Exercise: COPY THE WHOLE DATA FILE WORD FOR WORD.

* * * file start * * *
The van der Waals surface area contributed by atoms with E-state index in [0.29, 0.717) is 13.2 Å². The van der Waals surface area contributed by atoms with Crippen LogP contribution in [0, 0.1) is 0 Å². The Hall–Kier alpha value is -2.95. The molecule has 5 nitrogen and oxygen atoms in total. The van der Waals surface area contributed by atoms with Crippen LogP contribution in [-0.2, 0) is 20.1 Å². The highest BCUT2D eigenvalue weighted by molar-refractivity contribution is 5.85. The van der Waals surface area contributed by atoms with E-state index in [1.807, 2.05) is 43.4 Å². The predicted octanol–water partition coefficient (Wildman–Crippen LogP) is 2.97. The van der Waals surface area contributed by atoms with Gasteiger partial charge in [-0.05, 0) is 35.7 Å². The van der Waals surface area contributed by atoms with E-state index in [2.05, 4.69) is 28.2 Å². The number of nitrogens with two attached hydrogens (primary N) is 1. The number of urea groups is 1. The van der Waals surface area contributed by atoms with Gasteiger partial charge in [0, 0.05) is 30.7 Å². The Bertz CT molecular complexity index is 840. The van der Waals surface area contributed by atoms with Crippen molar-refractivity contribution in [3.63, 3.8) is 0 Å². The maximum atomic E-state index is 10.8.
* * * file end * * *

The van der Waals surface area contributed by atoms with E-state index in [0.29, 0.717) is 13.2 Å². The van der Waals surface area contributed by atoms with Crippen LogP contribution in [0, 0.1) is 0 Å². The Hall–Kier alpha value is -2.95. The molecule has 5 nitrogen and oxygen atoms in total. The van der Waals surface area contributed by atoms with Crippen LogP contribution in [-0.2, 0) is 20.1 Å². The highest BCUT2D eigenvalue weighted by molar-refractivity contribution is 5.85. The van der Waals surface area contributed by atoms with E-state index in [1.807, 2.05) is 43.4 Å². The predicted octanol–water partition coefficient (Wildman–Crippen LogP) is 2.97. The van der Waals surface area contributed by atoms with Gasteiger partial charge in [-0.05, 0) is 35.7 Å². The van der Waals surface area contributed by atoms with E-state index in [2.05, 4.69) is 28.2 Å². The number of nitrogens with two attached hydrogens (primary N) is 1. The number of urea groups is 1. The van der Waals surface area contributed by atoms with Gasteiger partial charge in [0, 0.05) is 30.7 Å². The Bertz CT molecular complexity index is 840. The van der Waals surface area contributed by atoms with Crippen molar-refractivity contribution in [3.63, 3.8) is 0 Å². The maximum atomic E-state index is 10.8.